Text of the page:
If it were my power supply, I'd have one that can handle dead shorts with some sort current limiting, and not worry about it. This is inefficient, as power will be dissipated within the power supply.
If you're worried about inrush current harming the supply, put an inductor in series with the capacitor. Inductors resist changes in current, but eventually settle into acting like straight wire. You'll want something like shown here http://www.hammondmfg.com/153.htm with the laminated core and metal mounting bracket.
What size? To get a rough idea... The fundamental equation for inductors is dI/dt = V/L. rearrange this for dI = (V/L)dt and imagine capital Greek deltas instead of the infinitesimal lower case 'd's. The change in current is from zero to the initial inrush current. Let's put dt at 1 sec, since, although we're not trying to build a resonant circuit, the characteristic frequency for a circuit with 1F and 1H is 1 radians/sec. Suppose you get a nice hefty 1H coil. The initial voltage drop across the inductor is 5V. So we get 5 amps. In real life, the ESR of the capacitor and the internal resistance of the power supply, as well as its ability to deliver only so much current, means you probably wont' get that. To limit the current to say 1A means a 5H coil.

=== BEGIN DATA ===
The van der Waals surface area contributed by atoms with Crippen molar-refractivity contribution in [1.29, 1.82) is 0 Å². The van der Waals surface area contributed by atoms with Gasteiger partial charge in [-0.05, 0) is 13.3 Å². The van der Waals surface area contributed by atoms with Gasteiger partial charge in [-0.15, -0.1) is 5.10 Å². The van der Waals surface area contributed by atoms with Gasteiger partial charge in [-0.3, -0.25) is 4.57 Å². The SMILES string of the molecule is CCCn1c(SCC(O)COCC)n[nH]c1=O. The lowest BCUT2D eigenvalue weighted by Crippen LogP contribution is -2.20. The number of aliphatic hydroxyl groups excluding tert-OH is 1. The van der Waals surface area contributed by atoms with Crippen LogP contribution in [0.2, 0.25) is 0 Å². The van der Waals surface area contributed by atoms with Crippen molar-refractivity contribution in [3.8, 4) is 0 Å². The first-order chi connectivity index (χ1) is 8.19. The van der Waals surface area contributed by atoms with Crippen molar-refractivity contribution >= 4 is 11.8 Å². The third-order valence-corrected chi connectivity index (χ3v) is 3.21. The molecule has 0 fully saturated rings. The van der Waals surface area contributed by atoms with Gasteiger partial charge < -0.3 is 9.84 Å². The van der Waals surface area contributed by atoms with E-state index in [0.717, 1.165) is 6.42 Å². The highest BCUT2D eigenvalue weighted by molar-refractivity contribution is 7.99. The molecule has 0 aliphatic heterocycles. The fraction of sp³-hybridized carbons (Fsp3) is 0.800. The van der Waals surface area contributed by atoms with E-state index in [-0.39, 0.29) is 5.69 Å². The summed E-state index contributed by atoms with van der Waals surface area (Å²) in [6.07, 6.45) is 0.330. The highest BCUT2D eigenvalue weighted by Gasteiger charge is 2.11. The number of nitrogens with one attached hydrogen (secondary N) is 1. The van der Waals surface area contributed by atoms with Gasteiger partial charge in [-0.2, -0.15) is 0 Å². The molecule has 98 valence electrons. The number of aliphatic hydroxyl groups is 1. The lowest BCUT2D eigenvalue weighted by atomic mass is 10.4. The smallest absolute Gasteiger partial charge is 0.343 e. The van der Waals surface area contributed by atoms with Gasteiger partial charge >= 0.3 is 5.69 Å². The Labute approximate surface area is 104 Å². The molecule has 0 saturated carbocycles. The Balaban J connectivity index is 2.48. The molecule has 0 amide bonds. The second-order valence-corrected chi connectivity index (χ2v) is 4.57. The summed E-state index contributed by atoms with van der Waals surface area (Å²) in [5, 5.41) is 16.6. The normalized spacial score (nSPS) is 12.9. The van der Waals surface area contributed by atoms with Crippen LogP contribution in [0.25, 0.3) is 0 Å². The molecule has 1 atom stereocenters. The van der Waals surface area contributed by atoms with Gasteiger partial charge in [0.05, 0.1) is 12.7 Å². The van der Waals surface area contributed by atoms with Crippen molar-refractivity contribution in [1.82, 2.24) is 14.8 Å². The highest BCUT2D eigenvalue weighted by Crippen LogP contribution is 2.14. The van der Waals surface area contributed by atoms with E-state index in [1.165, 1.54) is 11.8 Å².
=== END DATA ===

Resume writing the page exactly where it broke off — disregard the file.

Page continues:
The least efficient way to limit current is with a resistor, or a current regulator such as an LM317. But this is likely much cheaper than a 5H coil, unless you already have a coil like that in a junk parts box (these were common in old 1960s/1970s TVs)
Supercapacitor charging circuits can get pretty involved for applications that harvest small amounts of energy, where not one microwatt should be wasted, where >90% efficiency in charging is vital. In some applications, the charging current might be only a small factor greater than leakage current. A good read with technical details: http://www.energyharvestingjournal.com/articles/using-a-supercapacitor-to-manage-your-power-00001921.asp